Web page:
and you remember, back then, how you promised yourself, promised the unborn babe, promised the universe, and God too, that you would love that sweet not-yet-met someone so wholly and so completely, surround that sweet someone in such an un-pierce-able bubble of love, that babe would never be knocked back by the high waves of doubt and despair that, too often, threatened to topple you over–and did, more than just once.

and you really thought, back then, that committing to love was all it would take.

and so you set out to make it come true.

why, you’d practically wear that babe on your chest, barely put him down, sleep curled right beside him. you’d hardly go out, rarely bring in a sitter. you’d work from home, give up the downtown office–just to be minutes away, always.

you would do everything under the sun, for years and years and years, to keep that child from knowing the heartache that you could not bear to imagine.

the heartache that now seeped into the room, filling it like a hose with a spigot, as you sit there on a cold autumn night, watching him struggle to type in a chair with a screen that resists being filled with his thoughts, with his words, with his sketchpad for college.

you hear a depth of heartache that rips your own right out from your chest. and so, when the talking is done, you cannot walk back to your bed. you cannot leave his room, you realize.

you can’t type the words, can’t pull the thoughts from the utterly drained mind that is his–he’s been at it for days now.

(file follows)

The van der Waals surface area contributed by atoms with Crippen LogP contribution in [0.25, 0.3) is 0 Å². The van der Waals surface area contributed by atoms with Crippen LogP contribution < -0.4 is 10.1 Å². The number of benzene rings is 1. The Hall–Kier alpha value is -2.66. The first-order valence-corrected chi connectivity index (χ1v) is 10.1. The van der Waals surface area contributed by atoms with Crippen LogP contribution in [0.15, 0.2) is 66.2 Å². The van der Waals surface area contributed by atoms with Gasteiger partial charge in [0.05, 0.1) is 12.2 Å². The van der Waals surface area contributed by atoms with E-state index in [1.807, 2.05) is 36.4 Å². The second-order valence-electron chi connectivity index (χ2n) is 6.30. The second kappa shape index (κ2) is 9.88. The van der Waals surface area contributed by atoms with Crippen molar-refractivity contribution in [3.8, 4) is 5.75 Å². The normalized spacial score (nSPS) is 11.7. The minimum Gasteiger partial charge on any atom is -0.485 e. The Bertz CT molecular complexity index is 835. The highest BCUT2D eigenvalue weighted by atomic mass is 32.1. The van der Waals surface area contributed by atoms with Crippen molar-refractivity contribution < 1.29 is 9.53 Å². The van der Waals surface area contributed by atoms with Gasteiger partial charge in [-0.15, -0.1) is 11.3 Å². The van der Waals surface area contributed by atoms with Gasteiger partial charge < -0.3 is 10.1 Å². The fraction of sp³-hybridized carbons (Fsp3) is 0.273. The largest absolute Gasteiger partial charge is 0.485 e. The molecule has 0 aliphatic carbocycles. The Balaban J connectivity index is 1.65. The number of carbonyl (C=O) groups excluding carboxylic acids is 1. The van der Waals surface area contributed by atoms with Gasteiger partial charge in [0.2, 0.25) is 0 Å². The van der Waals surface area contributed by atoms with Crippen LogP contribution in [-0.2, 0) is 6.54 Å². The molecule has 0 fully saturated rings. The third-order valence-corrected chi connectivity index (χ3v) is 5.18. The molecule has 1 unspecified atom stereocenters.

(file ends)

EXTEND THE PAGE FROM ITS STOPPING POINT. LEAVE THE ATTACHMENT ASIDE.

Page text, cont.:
but you can’t sleep down the hall. so you do what mamas do, sometimes. you stay where you feel the pull.

you curl up on the floor. lay your head on the emptied-out backpack, make like it’s the pillow.

and you close your eyes while the typing starts up again. the pads of his fingers tapping their way toward college.

and you feel the tears roll down your cheeks from under your closed eyelids. you taste the salt of the runaway one that rolls over your lips. you wipe it away before it’s noticed.

once upon a time you thought you could love your child free from all this. safe from all of this.

and at every turn along the way, you did what you thought would stoke him with strength, with joy, with lightness of heart.

but then on a dark night at the end of october, when all the colleges begged their assignments, you realized that, sometimes, in the end, all you can do is lie there and pray.

and wait for the dawn, finally, to come.

i write this for all of us, the mothers, the fathers, who keep vigil through these final days and nights, as high school seniors around the country, type out their thoughts and their big ideas for colleges who will or won’t let them in through the gates at the head of the line, the early decision line. and i write this for all those who love children at whatever stage, whenever and wherever and however they stumble and struggle. i know, because i have friends, that ours wasn’t the only house that felt dark last night as all the desklamps burned.

on a much lighter note, i promised a word on breakfast with ina, the barefoot contessa. she is, in a short string of words, everything you would hope she is. and so much more. she oozes goodness. engages in deep conversation. sparks up at a question. wraps it all up with a genuine hug. you get up from the table feeling as if you’ve just made a friend. one you’ve known for a long long time. which in so many ways, i did.

what dark nights have found you keeping vigil, curled up beside the someone you so thoroughly love?